March 6, 2019 — With Lent comes the beginning of the lean days of the liturgical calendar, after the excesses of the table, the fat feasts and the well-drunk evenings of the carnival and the Mardi Gras. Why not take advantage of Lent to refrain completely from eating meat, not even fish or seafood? This is the challenge that ecologists have given to Pope Francis. The One million dollar Vegan campaign, supported by several public and media personalities, invites the Pope, the Church and the whole people of God to eat vegan during Lent.
Referring explicitly to the Encyclical Laudato si and Pope Francis’ commitment to the fight against climate change, this group of ecologists invites the Holy Father to preach by example.
"Your Holiness, we must act. Moving towards a plant-based diet will have substantial environmental benefits. It will protect our land, trees, oceans, and air, and help feed the world’s most vulnerable. It can also benefit human health, as a plant-based diet has been proven to reduce the risk of many common chronic diseases, such as heart disease, obesity, type 2 diabetes, and some cancers. As a result, a growing number of doctors and dieticians are advocating vegan diets in documentaries such as What the Health."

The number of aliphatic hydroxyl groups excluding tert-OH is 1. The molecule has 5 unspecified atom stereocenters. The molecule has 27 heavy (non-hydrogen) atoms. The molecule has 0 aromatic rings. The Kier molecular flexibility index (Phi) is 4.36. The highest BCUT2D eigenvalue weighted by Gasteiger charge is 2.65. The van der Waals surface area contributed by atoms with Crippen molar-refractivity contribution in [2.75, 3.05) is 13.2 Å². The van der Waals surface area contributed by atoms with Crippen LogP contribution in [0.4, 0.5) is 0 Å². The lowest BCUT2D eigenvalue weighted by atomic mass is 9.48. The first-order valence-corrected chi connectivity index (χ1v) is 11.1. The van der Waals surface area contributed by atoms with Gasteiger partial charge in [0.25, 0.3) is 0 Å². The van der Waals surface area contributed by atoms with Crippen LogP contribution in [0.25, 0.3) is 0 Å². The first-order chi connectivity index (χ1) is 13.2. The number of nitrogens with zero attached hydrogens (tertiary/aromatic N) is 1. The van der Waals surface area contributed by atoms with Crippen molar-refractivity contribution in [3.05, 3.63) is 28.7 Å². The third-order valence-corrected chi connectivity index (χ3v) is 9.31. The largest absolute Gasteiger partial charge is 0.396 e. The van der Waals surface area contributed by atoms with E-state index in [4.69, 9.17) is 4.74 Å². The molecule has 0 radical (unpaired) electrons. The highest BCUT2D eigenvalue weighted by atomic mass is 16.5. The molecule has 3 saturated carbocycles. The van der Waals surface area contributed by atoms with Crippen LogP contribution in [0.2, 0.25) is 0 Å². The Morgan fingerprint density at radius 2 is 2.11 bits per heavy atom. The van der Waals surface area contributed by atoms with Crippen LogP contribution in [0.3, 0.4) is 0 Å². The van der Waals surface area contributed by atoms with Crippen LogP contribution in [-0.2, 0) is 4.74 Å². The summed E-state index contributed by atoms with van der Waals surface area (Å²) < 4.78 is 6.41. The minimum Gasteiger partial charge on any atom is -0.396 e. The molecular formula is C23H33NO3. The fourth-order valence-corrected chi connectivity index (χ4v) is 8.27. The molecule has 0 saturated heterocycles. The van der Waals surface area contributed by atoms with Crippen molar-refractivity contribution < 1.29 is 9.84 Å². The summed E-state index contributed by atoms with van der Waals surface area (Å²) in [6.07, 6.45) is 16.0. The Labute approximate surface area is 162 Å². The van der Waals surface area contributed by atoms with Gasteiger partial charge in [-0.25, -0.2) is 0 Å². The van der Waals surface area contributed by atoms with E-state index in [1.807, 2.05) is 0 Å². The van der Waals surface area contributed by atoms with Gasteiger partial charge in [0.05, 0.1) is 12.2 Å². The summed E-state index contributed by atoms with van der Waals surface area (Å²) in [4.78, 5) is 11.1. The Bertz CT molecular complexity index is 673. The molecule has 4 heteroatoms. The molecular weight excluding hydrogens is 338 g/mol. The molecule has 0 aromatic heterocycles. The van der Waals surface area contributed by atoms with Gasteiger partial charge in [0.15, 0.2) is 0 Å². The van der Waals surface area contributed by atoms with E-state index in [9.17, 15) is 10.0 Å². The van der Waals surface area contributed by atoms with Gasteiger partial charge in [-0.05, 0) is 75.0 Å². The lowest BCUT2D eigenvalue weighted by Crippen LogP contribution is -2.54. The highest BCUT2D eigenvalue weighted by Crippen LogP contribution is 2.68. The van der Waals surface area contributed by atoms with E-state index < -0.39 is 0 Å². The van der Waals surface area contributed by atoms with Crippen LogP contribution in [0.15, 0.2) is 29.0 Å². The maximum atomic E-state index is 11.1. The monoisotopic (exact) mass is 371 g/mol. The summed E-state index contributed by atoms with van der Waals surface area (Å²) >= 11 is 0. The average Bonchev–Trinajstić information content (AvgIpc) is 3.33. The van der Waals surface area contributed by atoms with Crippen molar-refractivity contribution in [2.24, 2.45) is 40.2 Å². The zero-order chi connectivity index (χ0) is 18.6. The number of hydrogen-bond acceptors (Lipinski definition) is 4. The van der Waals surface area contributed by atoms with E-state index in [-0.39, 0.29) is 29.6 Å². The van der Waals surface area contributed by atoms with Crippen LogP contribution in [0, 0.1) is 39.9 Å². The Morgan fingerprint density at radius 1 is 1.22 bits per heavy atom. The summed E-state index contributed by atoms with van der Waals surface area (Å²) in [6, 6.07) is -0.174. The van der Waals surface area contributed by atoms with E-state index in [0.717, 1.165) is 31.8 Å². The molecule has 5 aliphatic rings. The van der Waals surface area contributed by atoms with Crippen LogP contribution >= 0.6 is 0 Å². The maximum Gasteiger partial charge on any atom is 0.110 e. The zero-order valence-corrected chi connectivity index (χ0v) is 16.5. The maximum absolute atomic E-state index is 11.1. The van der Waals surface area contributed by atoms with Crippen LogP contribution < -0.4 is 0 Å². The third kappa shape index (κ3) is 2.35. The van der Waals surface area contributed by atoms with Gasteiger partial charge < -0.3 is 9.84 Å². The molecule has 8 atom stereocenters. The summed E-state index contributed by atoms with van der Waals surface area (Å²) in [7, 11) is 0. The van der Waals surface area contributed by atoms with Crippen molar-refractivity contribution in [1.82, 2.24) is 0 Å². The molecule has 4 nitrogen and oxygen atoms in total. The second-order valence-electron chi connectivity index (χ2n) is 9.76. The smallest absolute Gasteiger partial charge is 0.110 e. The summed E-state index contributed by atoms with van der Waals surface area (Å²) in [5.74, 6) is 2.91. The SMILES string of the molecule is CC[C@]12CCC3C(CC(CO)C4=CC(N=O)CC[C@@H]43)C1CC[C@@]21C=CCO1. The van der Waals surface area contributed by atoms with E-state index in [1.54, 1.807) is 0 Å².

Veganism in debates
In the last few weeks, a controversy has been raging on both sides of the Atlantic about the virtues of the vegan diet.
In a vitriolic text, essayist Paul Ariès accused vegans of deception (in french), even going so far as to say that veganism would be… harmful to the environment. This debate has not spared Canada and Quebec, as evidenced by the many opinion papers published on this subject in recent days. Just like the heated debates that have taken place in recent months, after the federal government amended Canada’s Food Guide and invited Canadians to make legumes a part of their diet.
Throughout the Americas, from Montreal to Buenos Aires, meat consumption is slowly but surely declining. What about Catholics? How is veganism compatible with Catholic ethics? This is the question that philosopher Louis-André Richard tries to answer in this video posted by ECDQ.tv, the web TV of the Quebec Diocese: